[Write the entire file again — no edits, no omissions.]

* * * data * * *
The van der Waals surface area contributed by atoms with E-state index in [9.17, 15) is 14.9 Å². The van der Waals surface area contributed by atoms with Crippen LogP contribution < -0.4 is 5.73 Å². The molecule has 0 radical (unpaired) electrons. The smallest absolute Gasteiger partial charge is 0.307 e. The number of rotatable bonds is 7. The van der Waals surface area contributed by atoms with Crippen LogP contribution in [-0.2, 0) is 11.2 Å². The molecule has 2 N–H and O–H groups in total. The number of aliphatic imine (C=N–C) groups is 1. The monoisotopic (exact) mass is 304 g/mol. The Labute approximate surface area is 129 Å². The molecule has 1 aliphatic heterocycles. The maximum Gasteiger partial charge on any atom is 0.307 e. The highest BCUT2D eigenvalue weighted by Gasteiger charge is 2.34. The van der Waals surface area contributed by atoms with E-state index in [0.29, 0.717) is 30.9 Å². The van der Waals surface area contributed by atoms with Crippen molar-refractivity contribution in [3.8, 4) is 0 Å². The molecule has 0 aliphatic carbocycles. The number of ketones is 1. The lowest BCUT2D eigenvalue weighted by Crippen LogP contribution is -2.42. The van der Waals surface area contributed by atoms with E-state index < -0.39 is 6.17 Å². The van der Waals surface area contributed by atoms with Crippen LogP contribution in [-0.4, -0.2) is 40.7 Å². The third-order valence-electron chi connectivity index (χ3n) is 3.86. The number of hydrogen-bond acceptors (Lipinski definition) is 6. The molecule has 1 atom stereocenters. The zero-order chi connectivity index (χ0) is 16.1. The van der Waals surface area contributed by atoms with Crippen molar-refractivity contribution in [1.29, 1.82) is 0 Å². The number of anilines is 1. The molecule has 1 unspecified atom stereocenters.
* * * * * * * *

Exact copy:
The van der Waals surface area contributed by atoms with E-state index in [9.17, 15) is 14.9 Å². The van der Waals surface area contributed by atoms with Crippen LogP contribution < -0.4 is 5.73 Å². The molecule has 0 radical (unpaired) electrons. The smallest absolute Gasteiger partial charge is 0.307 e. The number of rotatable bonds is 7. The van der Waals surface area contributed by atoms with Crippen LogP contribution in [-0.2, 0) is 11.2 Å². The molecule has 2 N–H and O–H groups in total. The number of aliphatic imine (C=N–C) groups is 1. The monoisotopic (exact) mass is 304 g/mol. The Labute approximate surface area is 129 Å². The molecule has 1 aliphatic heterocycles. The maximum Gasteiger partial charge on any atom is 0.307 e. The highest BCUT2D eigenvalue weighted by Gasteiger charge is 2.34. The van der Waals surface area contributed by atoms with E-state index in [0.29, 0.717) is 30.9 Å². The van der Waals surface area contributed by atoms with Crippen molar-refractivity contribution in [3.8, 4) is 0 Å². The molecule has 0 aliphatic carbocycles. The number of ketones is 1. The lowest BCUT2D eigenvalue weighted by Crippen LogP contribution is -2.42. The van der Waals surface area contributed by atoms with E-state index < -0.39 is 6.17 Å². The van der Waals surface area contributed by atoms with Crippen LogP contribution in [-0.4, -0.2) is 40.7 Å². The third-order valence-electron chi connectivity index (χ3n) is 3.86. The number of hydrogen-bond acceptors (Lipinski definition) is 6. The molecule has 1 atom stereocenters. The zero-order chi connectivity index (χ0) is 16.1. The van der Waals surface area contributed by atoms with Crippen molar-refractivity contribution in [1.29, 1.82) is 0 Å². The number of anilines is 1. The molecule has 1 unspecified atom stereocenters.